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2

Consider the primes, written in order: $p_1, p_2, p_3,\ldots$ That is, $p_1=2, p_2=3, p_3=5, p_4=7, p_5=11, \ldots$. Now consider the sequence $$\frac{p_1-1}{p_1}, \frac{p_2-1}{p_2}, \frac{p_3-1}{p_3},\ldots$$ Much like in the OP, this is a sequence of fractions, all irreducible, with an increasingly larger prime dividing the denominator. Yet the limit ...


6

You proof idea breaks because it could prove that $0\notin\mathbb Q$ by considering the sequence $$a_n = 2^{-n}$$ We have $$\lim_{n\to\infty} a_n = 0$$ but the denominator is exactly $2^n$, wich diverges. Generally, you assume $$\lim_{n\to\infty} \frac{a_n}{b_n} = \frac ab \Rightarrow \lim_{n\to\infty} a_n = a \wedge \lim_{n\to\infty} b_n = b$$ wich is ...


0

The correct answer to the question what the circumference of a circle with diameter $d$ would be $\pi \cdot d $. Of course this is not a satisyfing answer. But since this ridiculous number $\pi$ cannot even be described by the root of a polynomial with coefficients in $\mathbb Q$ we can only approximate $\pi$. This is not a bad thing though. For most, if not ...


16

As I mentioned in the comments, the sizes of the squares are a little more complicated than what you're hoping for. I don't know of a simple expression for the size of each square, but you can get each one by solving a quadratic equation. I wrote a program to do so; it draws all the squares whose sizes are above a small threshold. Here's the result. Hope it ...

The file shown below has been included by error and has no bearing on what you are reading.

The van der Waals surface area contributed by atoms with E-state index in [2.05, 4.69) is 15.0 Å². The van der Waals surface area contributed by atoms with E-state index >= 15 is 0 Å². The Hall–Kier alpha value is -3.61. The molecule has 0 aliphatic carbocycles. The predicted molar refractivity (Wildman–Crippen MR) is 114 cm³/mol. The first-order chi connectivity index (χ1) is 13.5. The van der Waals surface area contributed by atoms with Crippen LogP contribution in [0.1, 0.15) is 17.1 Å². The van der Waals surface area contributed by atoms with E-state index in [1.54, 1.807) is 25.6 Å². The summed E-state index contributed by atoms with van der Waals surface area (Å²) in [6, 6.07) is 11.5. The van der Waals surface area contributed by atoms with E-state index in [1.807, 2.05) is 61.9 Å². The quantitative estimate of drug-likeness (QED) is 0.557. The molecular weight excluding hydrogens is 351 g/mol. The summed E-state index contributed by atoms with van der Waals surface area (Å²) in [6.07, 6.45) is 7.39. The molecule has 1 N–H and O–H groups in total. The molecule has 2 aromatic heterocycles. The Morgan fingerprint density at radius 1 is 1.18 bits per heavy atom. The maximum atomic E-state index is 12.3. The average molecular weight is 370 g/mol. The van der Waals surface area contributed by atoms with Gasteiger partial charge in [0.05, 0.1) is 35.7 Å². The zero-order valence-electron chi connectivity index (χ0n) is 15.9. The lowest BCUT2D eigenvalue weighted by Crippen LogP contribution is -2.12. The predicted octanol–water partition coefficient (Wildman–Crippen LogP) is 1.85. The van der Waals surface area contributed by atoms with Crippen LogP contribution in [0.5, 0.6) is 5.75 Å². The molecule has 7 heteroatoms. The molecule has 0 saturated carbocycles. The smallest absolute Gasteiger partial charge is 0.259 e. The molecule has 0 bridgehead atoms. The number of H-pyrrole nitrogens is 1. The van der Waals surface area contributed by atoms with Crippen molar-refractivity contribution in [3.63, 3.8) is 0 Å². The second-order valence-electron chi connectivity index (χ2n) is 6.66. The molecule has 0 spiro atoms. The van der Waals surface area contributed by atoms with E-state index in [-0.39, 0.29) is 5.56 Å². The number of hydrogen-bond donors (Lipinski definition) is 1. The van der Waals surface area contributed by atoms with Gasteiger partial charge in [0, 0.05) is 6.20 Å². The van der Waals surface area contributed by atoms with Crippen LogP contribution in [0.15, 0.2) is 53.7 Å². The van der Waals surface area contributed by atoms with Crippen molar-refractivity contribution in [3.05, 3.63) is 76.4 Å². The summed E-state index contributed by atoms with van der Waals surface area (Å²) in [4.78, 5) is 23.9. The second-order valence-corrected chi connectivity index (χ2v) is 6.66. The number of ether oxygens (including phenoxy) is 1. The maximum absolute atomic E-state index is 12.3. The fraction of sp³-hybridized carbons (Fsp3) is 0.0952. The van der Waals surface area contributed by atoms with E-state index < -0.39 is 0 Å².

1

Your way of filling the corners will only (as far as I can see) a triangular part of them. It's going to be hard to fill them with squares. Chris says the same in his comment except that he actually tries to tell you what you might do (and he caught you miscounting on the number of smaller squares in each step).


2

The integral of any function over a set with measure $0$ is equal to $0$.


3

What will happen if $$(C+4)\pi^2+B\pi+(A-48)=0?$$


0

Ah, 42 and The Hitchhiker's Guide to the Galaxy. Would you like to know how this is connected to the 24-dimensional Leech lattice? :) Given the Ramanujan-type formula, $$\sum_{n=0}^\infty \left(\frac{(2n)!}{(n!)^2}\right)^3\cdot \frac{An+B}{(C)^{n+1/2}}=\frac1\pi$$ there are relatively simple expressions for $A,C$. Define, $$A(\tau) = ...


2

The formula, $$\sum_{k=0}^\infty\frac{2^{-5k}(6k+1)((2k-1)!!)^3}{4(k!)^3} = \frac{1}{\pi}\tag1$$ or its equivalent form, $$\sum_{k=0}^\infty \frac{(2k)!^3}{k!^6}\frac{6k+1}{(2^8)^{k+1/2}} = \frac{4}{\pi}\tag2$$ and the similar, $$\sum_{k=0}^\infty (-1)^k \frac{(2k)!^3}{k!^6}\frac{6k+1}{(2^9)^{k+1/2}} = \frac{8}{\pi}\tag3$$ belong to the Ramanujan-type ...


1

After you get the angle at or below $2\pi$ the reference angle is just the angle $0\le x\le\frac{\pi}{2}$ that is the distance between your angle and the x axis. So in quadrant I it is just x. Quadrant II it is $\pi -x$ Quadrant III it is $x-\pi$ Quadrant IV it is $2\pi - x$ Some example reference angles in degrees... 30 is 30. 90 is 90. 95 is 85. ...


0

In quadrant III, subtract $\pi$ from the value. In quadrant II, subtract the value from $\pi$. You don't need to subtract anything if it's in quadrant I! Note: I may have misunderstood the question - I'm not sure if this is right.


7